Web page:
- Don’t have a pension? Consider setting up an annuity for some of your assets. Annuities are one of the few types of investments that can provide you income that you can never outlive. They may also let you take more income than you might take from your portfolio otherwise, for fear of running out of money. Now, annuities are complex instruments and you need to be sure you know what you’re signing up for before pulling the trigger. You may want to check out my other video “3 Questions You Must Answer Before Buying an Annuity” for more info there.
- Social Security— Whether now is the best time to claim is absolutely worth careful analysis. It is a key piece of the income puzzle, and so being sure your plan takes special attention to optimizing it is critical.
So, before turning on the income spigot, it is critical that you take advantage of where you sit along on the income spectrum. My most previous video “How to Reduce Taxes on Retirement Withdrawals!” has some very important points in there, one of which deals with health insurance. Don’t just blindly take your employer’s COBRA plan if you’re laid off. With your lowered income, you may be eligible to get substantial health insurance subsidies that could save you thousands of dollars in premiums.
So again, it’s another reason why a comprehensive plan, looking at all factors, including long-term cash flow can be so helpful. It’s also why you may want to find a qualified financial planner who has not just the expertise, but also the specialized software to help you navigate these big decisions.
OK, let’s go back to cash flow, this time on the spending side. What can be done to quickly and sharply drop expenses?
- Debts—what kind of debts do you carry? Sometimes, you may have debt that has a relatively low balance but a high required monthly payment. Either way, it’s certainly worth reevaluating your debts to look for high-interest loans, credit cards, etc. and knocking those down where possible.
- Your home – how flexible are you in where you live? You may not want to do so immediately, but perhaps you can incorporate into your plan a future downsize or a relocation to a lower-cost state. It’s amazing how much difference can be made to the viability of your plan simply by relocating.
Take a look at this cost of living index by state on worldpopulationreview.com2. This index shows a percentage comparison of cost of living between states. So a state with an index of 120 has 20% higher average costs than one with 100. Now obviously, if you move from Hawaii (192.9) to Mississippi (86.1), you’re going to experience a much different lifestyle. But you may not be ready for that dramatic of a change. But, in NY where I live, for example, the index is 139.1. If I had to retire early, might I be willing to move to neighboring VT at 114.5? Or income tax-free NH at 109.7? Maybe I’d like to be done with the nasty winters and move to FL at 97.9. A change like this can have a dramatic impact on your ability to afford retirement.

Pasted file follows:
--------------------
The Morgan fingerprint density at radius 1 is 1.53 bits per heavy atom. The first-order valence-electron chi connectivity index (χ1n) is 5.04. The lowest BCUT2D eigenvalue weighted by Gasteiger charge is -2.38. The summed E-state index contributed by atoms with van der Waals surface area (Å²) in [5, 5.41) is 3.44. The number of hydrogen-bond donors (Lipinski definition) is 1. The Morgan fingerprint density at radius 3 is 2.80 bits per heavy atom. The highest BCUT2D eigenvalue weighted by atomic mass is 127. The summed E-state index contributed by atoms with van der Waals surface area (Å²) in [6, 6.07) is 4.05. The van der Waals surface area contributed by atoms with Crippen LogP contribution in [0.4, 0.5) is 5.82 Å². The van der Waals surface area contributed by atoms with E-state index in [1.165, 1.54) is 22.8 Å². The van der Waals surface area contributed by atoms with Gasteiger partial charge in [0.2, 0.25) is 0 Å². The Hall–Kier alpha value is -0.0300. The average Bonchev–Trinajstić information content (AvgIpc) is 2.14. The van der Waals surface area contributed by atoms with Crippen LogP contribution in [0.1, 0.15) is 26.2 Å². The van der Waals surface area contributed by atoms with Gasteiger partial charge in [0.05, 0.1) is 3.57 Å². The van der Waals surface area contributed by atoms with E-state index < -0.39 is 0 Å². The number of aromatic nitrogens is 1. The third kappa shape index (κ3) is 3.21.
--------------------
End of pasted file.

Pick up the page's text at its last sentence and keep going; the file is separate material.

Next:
- Finally, look closer at the cash flow and what you’re spending to keep yourself entertained. Research hobbies that you can do that don’t cost so much. Get involved with your local library or theater group. Maybe you’ve always wanted to do some volunteering. You won’t earn much money, but it’s also something that can keep your mind engaged and doesn’t drain your bank account at the same time. These kinds of adjustments can really help the long-term viability of your portfolio.
Lastly, be sure your portfolio is ready to switch from accumulation to distribution. I have numerous videos about things to consider when reallocating your portfolio, though the specifics on how you’ll do this will be based on your withdrawal timetable. One of the most critical elements though is to be sure you have sufficient funds that are not subject to market risk to cover your needs over at least the first 1-3 years.
If you have the dumb luck of being forced into early retirement at the same time of a stock market drop, it can spell trouble long-term. The very first few years of retirement, whether you planned them to be or not, are often the most critical in determining how long your portfolio will last. Retiring and taking those initial withdrawals in a down market, can leave your portfolio with insufficient funds to bounce back when the market turns around. This is one of the major reasons why it’s so important to have low-risk funds available for assets that you intend to withdraw over that short-term.
So, who can help you with this stuff? I can! Come visit me at www.retirementtheory.com or send me an email at firstname.lastname@example.org. Did you click subscribe on this video or follow me on Facebook? I think that you should. You’ll continue to see videos like these on everything retirement planning.